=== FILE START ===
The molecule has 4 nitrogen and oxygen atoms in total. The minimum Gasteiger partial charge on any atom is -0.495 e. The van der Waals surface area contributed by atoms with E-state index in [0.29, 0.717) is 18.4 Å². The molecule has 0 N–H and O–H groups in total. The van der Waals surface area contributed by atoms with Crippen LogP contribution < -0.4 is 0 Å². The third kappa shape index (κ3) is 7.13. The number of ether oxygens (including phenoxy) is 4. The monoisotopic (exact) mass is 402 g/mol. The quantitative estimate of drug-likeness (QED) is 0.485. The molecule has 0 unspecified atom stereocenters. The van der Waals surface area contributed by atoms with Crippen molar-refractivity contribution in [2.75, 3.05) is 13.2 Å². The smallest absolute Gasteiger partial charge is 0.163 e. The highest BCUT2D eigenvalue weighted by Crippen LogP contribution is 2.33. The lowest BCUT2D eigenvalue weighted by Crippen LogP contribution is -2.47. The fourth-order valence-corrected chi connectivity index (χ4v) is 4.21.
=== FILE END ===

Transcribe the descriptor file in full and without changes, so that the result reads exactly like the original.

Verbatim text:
The molecule has 4 nitrogen and oxygen atoms in total. The minimum Gasteiger partial charge on any atom is -0.495 e. The van der Waals surface area contributed by atoms with E-state index in [0.29, 0.717) is 18.4 Å². The molecule has 0 N–H and O–H groups in total. The van der Waals surface area contributed by atoms with Crippen LogP contribution < -0.4 is 0 Å². The third kappa shape index (κ3) is 7.13. The number of ether oxygens (including phenoxy) is 4. The monoisotopic (exact) mass is 402 g/mol. The quantitative estimate of drug-likeness (QED) is 0.485. The molecule has 0 unspecified atom stereocenters. The van der Waals surface area contributed by atoms with Crippen molar-refractivity contribution in [2.75, 3.05) is 13.2 Å². The smallest absolute Gasteiger partial charge is 0.163 e. The highest BCUT2D eigenvalue weighted by Crippen LogP contribution is 2.33. The lowest BCUT2D eigenvalue weighted by Crippen LogP contribution is -2.47. The fourth-order valence-corrected chi connectivity index (χ4v) is 4.21.